Completing My Ride on the Ghan.

Rolling along steadily, heading almost due south, it isn’t long before we’re in the Outback again: hot and dry, but with more actual terrain than we saw from the Indian Pacific. Here there were actual hills in the background.

Around mid-afternoon, the train’s PA system crackled into life and an excited voice announced that we would soon be crossing the Finke River. The announcement was repeated several times until the train slowed and the P.A. voice, in almost reverent tones, said “We are now crossing the Finke River.” 

It was almost bone dry, although our car attendant swore that it was a raging torrent when they crossed it on their northbound trip several days earlier. Supporting the plausibility of that account was the listing in my encyclopedia after I returned home. It described the Finke as “a major intermittent river in Australia.” (My emphasis.)

We stopped for half a day at Alice Springs, which is a real town of some 26,000 residents that’s smack in the middle of the Outback. The statue of a camel is appropriate because the beasts were used to transport supplies for the work crews building the railroad. The Afghans, who were brought along to wrangle the camels, we’re referred to simply as “Ghans”, hence the name of the train.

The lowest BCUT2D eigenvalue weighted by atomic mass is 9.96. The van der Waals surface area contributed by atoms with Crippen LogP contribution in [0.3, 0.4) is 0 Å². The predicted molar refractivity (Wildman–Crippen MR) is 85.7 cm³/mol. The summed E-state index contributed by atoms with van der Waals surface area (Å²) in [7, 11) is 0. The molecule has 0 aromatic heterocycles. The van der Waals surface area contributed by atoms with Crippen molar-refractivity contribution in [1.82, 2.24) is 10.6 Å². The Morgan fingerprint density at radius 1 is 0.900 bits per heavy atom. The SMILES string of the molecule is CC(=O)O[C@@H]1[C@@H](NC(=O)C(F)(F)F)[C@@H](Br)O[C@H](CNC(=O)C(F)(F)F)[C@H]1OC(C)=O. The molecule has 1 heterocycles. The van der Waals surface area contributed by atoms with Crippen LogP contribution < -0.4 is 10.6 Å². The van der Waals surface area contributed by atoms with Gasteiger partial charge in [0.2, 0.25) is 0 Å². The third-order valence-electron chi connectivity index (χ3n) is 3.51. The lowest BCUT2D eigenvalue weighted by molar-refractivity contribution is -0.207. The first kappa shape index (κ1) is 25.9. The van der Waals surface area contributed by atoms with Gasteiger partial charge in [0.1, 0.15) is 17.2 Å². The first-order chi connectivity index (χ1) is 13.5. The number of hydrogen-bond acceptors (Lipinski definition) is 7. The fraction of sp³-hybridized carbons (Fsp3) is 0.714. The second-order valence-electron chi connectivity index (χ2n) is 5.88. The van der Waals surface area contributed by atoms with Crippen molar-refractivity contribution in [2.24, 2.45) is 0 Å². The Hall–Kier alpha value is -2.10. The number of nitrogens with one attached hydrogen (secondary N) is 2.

The half day was a welcome respite for everyone. We wandered around town, stopping in shops selling aboriginal art, bought an ice cream cone, and marveled at the stockmen (cowboys) wandering around the town in their finest outfits.

The half day break in Alice Springs flew by. While passengers were wandering through the town, the train crew was fueling and servicing the locomotive and bringing supplies in board for the dining and lounge cars. Soon we were again rocking along, enjoying the companionship of fellow passengers, mostly Aussies and New Zealanders.

The Ghan Alice Springs to Darwin

Here’s one final photo, provided by the railroad, that offers a sense of the majesty of this train  and it’s sister train, the Indian Pacific, providing luxury transportation as they pass though a land that is beautiful, yet hostile at the same time.

Is it a trip worth doing? Absolutely, and my very best advice is to do it the way I did: Both trains. One trip!